Erratics match reports can sometimes tend to focus on the quality and expanse of the tea more than is seemly, but on this occasion it was worthy of special note. The collective effort, with Sam’s cake as centrepiece, was both enormous and delicious – all the more so of course, when one has to field second – and the inability of the teams to tackle it meant that Martin (somewhat curiously for a gentleman even in these straightened times) would be driving a large selection of quiches and sandwiches around in his boot for the remainder of the tour.

From the outset, Terry had insisted we should give himself and Richard, their senior batsmen (perhaps not in both senses) some easy bowling. Phil’s wily whirlers may look easy, but are very deceptive, and Richard Watts, in trying to belt the first ball of the innings over extra, was duly deceived, and fell to an agile catch from Martin. Skipper Terry and the next two batsmen went quickly, bamboozled by googlies, and victory began to look a formality. But there was to be a twist - a Tommy Taylor shaped one. When Taylor came to the crease the required rate was up at around 10 an over - a rate he was able to keep up with through a constant barrage of huge straight sixes regardless of who was bowling. Pete Colclough kept him company at the other end with an epic vigil of nudging and nurdling for 42, and as the ground became enveloped in a gloomy atmosphere, so too did Erratic spirits. As it entered the final over, all results were still technically on, but Harry held his nerve, keeping the scoring to singles and then removing Pete with a lovely inswinger. Despite Tommy's memorable ton, Erratics just had enough in the bank to ensure the match was drawn.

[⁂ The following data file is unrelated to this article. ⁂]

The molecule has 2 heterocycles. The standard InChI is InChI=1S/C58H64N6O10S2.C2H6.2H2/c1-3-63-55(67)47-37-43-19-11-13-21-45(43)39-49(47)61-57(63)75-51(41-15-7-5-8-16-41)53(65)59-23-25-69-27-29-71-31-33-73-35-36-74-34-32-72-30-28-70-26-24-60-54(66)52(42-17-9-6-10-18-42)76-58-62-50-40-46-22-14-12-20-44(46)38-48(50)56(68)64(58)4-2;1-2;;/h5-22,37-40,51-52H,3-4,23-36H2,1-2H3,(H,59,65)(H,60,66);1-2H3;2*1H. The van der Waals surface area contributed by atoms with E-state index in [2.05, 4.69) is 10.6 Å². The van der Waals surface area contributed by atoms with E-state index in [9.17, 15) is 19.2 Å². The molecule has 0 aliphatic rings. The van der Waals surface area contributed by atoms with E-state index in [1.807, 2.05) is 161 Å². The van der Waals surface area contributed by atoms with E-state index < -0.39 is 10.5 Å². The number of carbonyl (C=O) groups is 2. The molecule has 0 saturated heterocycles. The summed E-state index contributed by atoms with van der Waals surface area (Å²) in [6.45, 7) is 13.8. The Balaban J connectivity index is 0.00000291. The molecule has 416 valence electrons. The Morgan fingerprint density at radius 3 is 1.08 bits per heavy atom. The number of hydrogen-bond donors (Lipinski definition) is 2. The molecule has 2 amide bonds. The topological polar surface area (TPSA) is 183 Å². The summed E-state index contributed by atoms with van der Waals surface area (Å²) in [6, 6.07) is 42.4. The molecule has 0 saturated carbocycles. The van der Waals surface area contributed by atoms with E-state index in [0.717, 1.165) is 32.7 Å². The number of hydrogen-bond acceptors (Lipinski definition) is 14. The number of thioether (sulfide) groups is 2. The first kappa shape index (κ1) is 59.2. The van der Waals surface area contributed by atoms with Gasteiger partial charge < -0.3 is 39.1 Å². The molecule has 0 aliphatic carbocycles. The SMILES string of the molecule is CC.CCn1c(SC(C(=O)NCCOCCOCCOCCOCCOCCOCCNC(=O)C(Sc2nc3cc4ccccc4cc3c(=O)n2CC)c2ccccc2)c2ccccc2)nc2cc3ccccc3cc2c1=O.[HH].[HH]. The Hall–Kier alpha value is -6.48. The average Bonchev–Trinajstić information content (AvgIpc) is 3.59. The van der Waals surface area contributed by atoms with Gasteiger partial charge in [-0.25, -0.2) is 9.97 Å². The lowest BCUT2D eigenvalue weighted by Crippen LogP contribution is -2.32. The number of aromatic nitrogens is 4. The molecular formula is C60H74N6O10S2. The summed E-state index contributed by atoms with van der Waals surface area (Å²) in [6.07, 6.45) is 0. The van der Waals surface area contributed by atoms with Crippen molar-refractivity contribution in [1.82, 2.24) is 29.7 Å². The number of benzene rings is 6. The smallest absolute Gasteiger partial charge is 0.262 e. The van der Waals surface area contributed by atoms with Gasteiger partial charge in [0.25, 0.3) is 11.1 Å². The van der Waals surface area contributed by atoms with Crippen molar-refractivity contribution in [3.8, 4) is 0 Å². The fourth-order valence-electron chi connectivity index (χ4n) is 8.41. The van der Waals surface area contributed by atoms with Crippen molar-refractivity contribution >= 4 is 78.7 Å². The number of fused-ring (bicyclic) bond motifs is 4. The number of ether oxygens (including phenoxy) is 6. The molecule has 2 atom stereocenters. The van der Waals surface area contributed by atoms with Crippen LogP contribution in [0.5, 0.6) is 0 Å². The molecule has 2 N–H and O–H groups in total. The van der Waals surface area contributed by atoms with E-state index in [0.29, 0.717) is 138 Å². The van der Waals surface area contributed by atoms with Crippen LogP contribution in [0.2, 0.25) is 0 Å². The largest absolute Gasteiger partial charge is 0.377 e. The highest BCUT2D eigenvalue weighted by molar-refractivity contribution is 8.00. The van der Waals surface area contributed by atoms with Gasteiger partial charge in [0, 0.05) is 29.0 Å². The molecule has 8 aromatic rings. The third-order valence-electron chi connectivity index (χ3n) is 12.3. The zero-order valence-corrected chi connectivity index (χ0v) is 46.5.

We retired to the cider pub in Waterley Bottom (sic) for some egg, chips and copious scrumpy, and before the usual rituals of fines and awards, which went to Jonathan and Tommy (with Phil getting a strong mention), we raised a glass to the memory of Andy Lyes, who would surely have enjoyed this day's pitched battle.

Report (primarily) by Chris Cook, with a few lines by Mark Hailwood (we both wrote one...)

Erratics Cricket Club Erratics Batting
Player Name RunsMB4s6sSRCtStRo
for 5 wickets

(33.0 overs)
Martin Wright Caught  1 1
Jonathan Kirby Bowled  74 11 1
Mark Hailwood Caught  23 5 1
Fraser Chave Caught  4 1
Daniel Thistlethwaite Bowled  0
Chris Cook Not Out  36 5
Sam Cook Not Out  31 3 2
Paul Molins  
Phil Power  
Mark Phillips  
Harry Molins  

Longhorns / Anchor Inn XI Bowling

Player nameOversMaidensRunsWicketsAverageEconomy
No records to display.

Longhorns / Anchor Inn XI Batting
Player name RMB4s6sSR
for 6 wickets
181 (33.0 overs)

Erratics Cricket Club Erratics Bowling

Player NameOversMaidensRunsWicketsAverageEconomy
Phil Power9.031744.251.89
Harry Molins7.011628.002.29
Fraser Chave7.005900.008.43
Mark Hailwood6.014100.006.83
Chris Cook4.002800.007.00